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Digital Signage Strengths Resemble Those of Growing Digital Billboard Networks

Aug 17, 2007
Out-of-home advertising -the nice-sounding term for all types of advertising consumed away from home, including digital signage- is likely to become an even more important component of the advertising landscape with this week's announcement that Clear Channel Outdoor Holdings will roll out digital billboards in four more cities: Akron, OH, Columbus, OH, Memphis, TN, and Wichita, KS.

Making up the digital billboard network in each city are:
* Memphis: five 14-foot-by-48-foot digital displays;
* Akron: six 14-foot-by-48-foot digital displays;
* Wichita: six 12-foot-by-24-foot digital displays;
* Columbus: six 12-foot-by-24-foot digital displays.

While the size of Clear Channel Outdoor's displays and its ongoing commitment to building digital billboards networks are impressive, what's more impressive is the flexibility the new medium brings to the advertising community. The company plans to rotate advertising copy on each network display in an eight-second loop, totaling a minimum of 1,250 advertising spots every day!

Compare that staggering number to the paltry 23 advertising messages the signs would have carried for weeks or even months if they had been made of paper and ink.

What's clear from the Clear Channel Outdoors example is the dramatic impact technology is having on the way advertisers can communicate their unique marketing messages to people away from home.

The same is true of indoor digital signage networks. They combine the appeal of television -graphics, text, animation, sound and video- with a growing presence in retail stores, malls and other venues where consumers go to shop. Perhaps even more important, just like the Clear Channel digital billboards, the messaging on digital signage networks can change frequently -even more than a thousand times per day if required.

The flexibility to update messaging easily throughout the day is huge in retail. Consider only a few examples. First, many large retail stores spend seemingly countless hours changing thousands of printed signs in various departments to keep their promotional and marketing messages in line with their retail goals. Digital signage can slash the time spent on this activity. Second, updating or replacing signs at different times of the day to match the changing demographics and desires of patrons is at best difficult. Imagine a cafe in a mall that must post its specials on a placard outside its entrance three times per day -once for breakfast, lunch and dinner. Now extend that concept to other retailers in the same mall that would like to target their messaging to seniors in the morning, students after school and families in the evening. With printed signs, such day parting is nearly impossible. But with digital signage, day parting marketing messages is simple and fast. Third, consider ROI. Traditional signs do not lend themselves to advertising support in a retail setting. Digital signs do, and best of all because they're easy to change, advertising messages can be sold again and again.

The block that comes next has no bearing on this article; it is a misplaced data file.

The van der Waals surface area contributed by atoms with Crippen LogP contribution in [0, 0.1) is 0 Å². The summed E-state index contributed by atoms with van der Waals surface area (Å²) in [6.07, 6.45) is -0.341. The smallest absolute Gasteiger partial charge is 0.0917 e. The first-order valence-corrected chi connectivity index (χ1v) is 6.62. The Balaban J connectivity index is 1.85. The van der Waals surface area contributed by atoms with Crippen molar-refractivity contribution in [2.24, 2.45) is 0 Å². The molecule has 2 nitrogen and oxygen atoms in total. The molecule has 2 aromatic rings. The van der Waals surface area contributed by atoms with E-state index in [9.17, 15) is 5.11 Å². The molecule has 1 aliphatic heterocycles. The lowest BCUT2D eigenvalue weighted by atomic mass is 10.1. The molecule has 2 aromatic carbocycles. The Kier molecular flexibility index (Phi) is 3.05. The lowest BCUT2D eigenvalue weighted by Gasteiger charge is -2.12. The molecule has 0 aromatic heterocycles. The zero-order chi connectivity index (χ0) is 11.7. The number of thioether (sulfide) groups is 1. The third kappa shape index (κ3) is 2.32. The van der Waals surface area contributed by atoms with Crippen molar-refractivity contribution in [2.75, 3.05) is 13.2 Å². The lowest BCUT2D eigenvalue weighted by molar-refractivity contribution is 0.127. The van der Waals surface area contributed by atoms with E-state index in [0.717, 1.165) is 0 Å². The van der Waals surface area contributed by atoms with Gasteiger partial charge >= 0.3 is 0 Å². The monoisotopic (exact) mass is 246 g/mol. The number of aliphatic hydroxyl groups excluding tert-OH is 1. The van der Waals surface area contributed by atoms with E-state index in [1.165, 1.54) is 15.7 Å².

There's one other important component of Clear Channel Outdoor's announcement that relates to indoor digital signage networks. The four newly announced cities join deployments in Chicago, Boston, Cleveland, Las Vegas and Minneapolis/St. Paul. In total, the company intends to roll out networked digital billboards in at least 100 markets by the end of this year.

How long will it be before Clear Channel Outdoor's parent company, which owns or operates 40 TV stations throughout the country, begins combining the sale of commercial TV time with the sale of networked digital billboard ads? What sorts of economies of scale and sales synergies would that type of approach bring?

In the indoor digital signage areas, how long will it be before competing, fractured digital signage networks coalesce into a unified market that can be sold in the same way? Just forward this column to Google. Given what they've been up to in the online, radio and television ad markets, they might just be the ones to pull it off.
About the Author
David Little is a digital signage authority with 20 years of experience helping professionals use technology to expand their marketing messages with alternative media . Visit http://www.keywesttechnology.com and find how you can expand your marketing horizons.
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